The people speak unique dialect called “Zalakha” to that of its neighbor in Khoma of LhuntseDzongkhag and Brami/Dakpa community of Tawang of Arunachal Pradesh. Bumdeling was once a part of YangtseGewog. In 1990s it got recognized as a separate gewog.
There are five Chewogs with ten major villages as well as minor villages scattered throughout the gewog. There are 380 households and amongst it, 58 households are gungtong. The Gewog is known for its un-spoilt natural vegetation with a vast reserve of floral and faunal heritage. Justifiably, the government has established a nature conservation park under the name of the Bumdeling Wildlife Sanctuary (BWS) covering the whole of BumdelingGewog, small part of the YangtseGewog, SershongGewog (Mongar), and KhomaGewog of Lhuntse. Its single most attraction is the roosting of globally rare Black Necked Cranes in winter.
The people are mostly farmers growing paddy and finger millet as their staple cereals. They grow potato and chilli (only grown in the gewog and popularly called Urkabangala) for cash income. There is a small proportion of the population who are pastoralist rearing yak in Shingphel closer to the Tibetan border up north. There are also a few households who produce wooden bowls (Dapa) and handmade papers (Desho).
The GewogCenter at Dungzam is connected to the Dzongkhagheadquater by a farm road which is slightly over 8.6 km. It has one Lower Secondary and three Primary Schools, one BHU grade II, two ORCs, Bumdeling Wildlife Sanctuary’s Park Range office, RNR Extension Center, Gewog office and the IMTRAT and RBA joint check post at Tobrang which is 4 hrs walk towards north from the gewog centre .

RigsumGonpa:Bumdeling. alt. 3000m. It was initially built by Lama TsheringGyamtsho, a disciple of the 9th Je KhenpoShachaRinchhen (1744-1755) and renovated and extended by his nephew Lama JangchhubGyeltshen. His nephew Lama NgawangLoday was appointed the 3rd Abbot of RigsumGonpa by His Holiness YontenThaye, the 13th Je Khenpo (1771 – 1775). He further extended the gonpa and brought the JowoShakya Muni statue (the Buddha as a prince) from PunakhaDzong. The Jowo statue is a replica of the one in Lhasa in Tibet. The fifth abbot reportedly witnessed the statue speak. It is believed that if you can’t go to Tibet for pilgrimage then visiting RigsumGonpa is an alternative giving the same merit. The gonpa was restored/rebuilt in 2004. It has a traditional religious school for about 40 gelongs. 3 hrs walk from Dungzam in Boomdeling, the monastery is located on a ridge with good views of the Boomdeling valley and TrashiYangtseDzong. A road may be constructed to the gonpa in the 11th FYP, which would make a visit to Dechenphodrang monastery on the same day possible (a 4 hr walk).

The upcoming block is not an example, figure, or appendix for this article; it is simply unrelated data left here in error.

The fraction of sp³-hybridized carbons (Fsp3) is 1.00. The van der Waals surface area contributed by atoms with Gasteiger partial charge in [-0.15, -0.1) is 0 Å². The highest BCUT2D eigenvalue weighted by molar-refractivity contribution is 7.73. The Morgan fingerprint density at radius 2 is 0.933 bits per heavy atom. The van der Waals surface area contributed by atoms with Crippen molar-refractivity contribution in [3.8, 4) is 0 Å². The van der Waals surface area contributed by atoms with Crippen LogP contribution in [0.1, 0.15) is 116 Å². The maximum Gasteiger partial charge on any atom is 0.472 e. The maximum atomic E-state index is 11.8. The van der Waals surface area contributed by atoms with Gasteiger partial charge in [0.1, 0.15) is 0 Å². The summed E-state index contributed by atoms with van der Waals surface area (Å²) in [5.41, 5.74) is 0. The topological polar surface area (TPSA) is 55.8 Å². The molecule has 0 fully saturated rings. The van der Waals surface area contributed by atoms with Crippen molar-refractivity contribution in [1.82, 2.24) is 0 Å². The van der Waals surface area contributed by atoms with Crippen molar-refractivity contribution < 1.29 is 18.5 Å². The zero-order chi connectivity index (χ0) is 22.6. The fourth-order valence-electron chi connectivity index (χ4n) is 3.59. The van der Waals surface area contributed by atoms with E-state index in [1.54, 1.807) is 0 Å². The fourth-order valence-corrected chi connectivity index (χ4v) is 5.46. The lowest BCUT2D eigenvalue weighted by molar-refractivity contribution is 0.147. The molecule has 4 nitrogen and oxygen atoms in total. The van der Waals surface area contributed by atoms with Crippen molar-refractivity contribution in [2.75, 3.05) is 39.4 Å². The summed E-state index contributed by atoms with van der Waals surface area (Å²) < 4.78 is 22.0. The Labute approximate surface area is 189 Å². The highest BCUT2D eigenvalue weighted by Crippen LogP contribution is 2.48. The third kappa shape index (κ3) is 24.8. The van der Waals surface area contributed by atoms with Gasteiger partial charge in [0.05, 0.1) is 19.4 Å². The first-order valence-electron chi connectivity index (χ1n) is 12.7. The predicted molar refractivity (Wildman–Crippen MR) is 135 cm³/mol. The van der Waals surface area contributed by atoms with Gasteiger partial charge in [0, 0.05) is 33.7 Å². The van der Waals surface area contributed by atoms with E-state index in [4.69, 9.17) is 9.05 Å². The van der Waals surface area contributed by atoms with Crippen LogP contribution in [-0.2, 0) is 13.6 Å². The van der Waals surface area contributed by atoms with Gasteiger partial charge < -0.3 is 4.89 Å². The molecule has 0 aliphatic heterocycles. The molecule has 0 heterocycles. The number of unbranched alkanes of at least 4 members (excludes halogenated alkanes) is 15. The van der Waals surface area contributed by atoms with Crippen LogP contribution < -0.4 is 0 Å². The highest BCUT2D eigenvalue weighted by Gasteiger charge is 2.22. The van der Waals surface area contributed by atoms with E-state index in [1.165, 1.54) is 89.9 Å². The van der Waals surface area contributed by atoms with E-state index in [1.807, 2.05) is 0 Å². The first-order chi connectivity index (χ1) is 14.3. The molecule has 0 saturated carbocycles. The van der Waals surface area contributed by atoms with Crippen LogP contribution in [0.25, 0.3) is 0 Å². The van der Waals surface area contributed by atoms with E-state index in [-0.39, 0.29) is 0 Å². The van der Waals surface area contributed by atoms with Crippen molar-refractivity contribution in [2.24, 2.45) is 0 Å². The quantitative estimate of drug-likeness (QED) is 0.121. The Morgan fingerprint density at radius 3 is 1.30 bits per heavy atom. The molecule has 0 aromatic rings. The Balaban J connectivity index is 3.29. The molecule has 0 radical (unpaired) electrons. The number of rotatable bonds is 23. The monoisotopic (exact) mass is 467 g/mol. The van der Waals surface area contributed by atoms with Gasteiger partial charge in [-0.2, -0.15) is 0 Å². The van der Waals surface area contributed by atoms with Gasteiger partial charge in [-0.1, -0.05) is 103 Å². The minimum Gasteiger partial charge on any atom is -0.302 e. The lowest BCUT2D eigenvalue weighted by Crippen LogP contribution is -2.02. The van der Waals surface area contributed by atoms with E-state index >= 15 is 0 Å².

OmbaLhakhang:(Toedtsho, alt. 2200m), the Taktshang of east Bhutan, built on a cliff. It is located within the holy pilgrim site of Omba Ney, where the letter OM can be seen on the rock face. It is one of three unique holy places linked to Guru Rimpoche, the others being Aja and Hungrel where the letters AH and HUM can be seen. It is about 3 hrs walk from NangkharGonpa, comprising a steep descent of 330 m, followed by a more gradual climb of 125 m. Omba can also be reached from Kheni village after a three hour climb. There are temples, caves and various sites of religious importance nearby. A short crawl through a narrow cave passage on the cliff above the lhakhang will cleanse you of your sins, while you can climb even higher up the cliff through a crack in the rock. There is a homestay and some good camping sites in or near the pretty village of Omba.

Gongza Ney and Gonpa, Toedtsho. alt. 950 m. These are located at a holy place next to the Gongri (Drangme) Chu and linked to Guru Rimpoche, who was offered tea here when subduing a demon in the area. It is 3 hours walk from the Yalang suspension bridge, 3 hrs downhill from Jangphu village and 1 hour from the Melongkharbridge to where a road is planned. There is a small temple built into an overhanging rock. The gonpa holds a petrified treasure chest, shoe of Guru Rimpoche, devil’s egg and many other relics. Many sacred places are submerged in summer, so pilgrims mainly visit in winter and spring. The area is full of oddly shaped rocks and is hot and humid in summer.

Pemaling Ney: Bumdeling. alt. 4500m. A cave in an alpine area surrounded by pristine lakes, where Guru Rimpoche meditated. Many of the lakes, located at around 4500m elevation, are considered sacred (latshos). Monks from SingyeDzong undertake a pilgrimage to Pemaling around August/September to meditate there for 1-2 months. It is a 3 day trek from the end of the road near Tobrang (not yet completed).

Dechenphodrang Ney, Bumdeling. alt. 2260m. The monastery is hidden in a very idyllic valley amid huge boulders of religious importance near a stream. It has a narrow waterhole in the rock near the monastery believed to be as deep as the huge tsenden (cypress) tree nearby. The main ney is about half an hour above the monastery. It is about 4-5 hrs walk from RigsumGonpa and half an hour from or to the end of the farm road in Womenang valley. For international visitors it might be one of the most beautiful monasteries in Bhutan. There is a campsite along the trail across the Womenangriver.

Contact Info

Babesa, near BoB Head Office, P.O.Box # 1310, Thimphu, Bhutan

Mobile: +975 17411111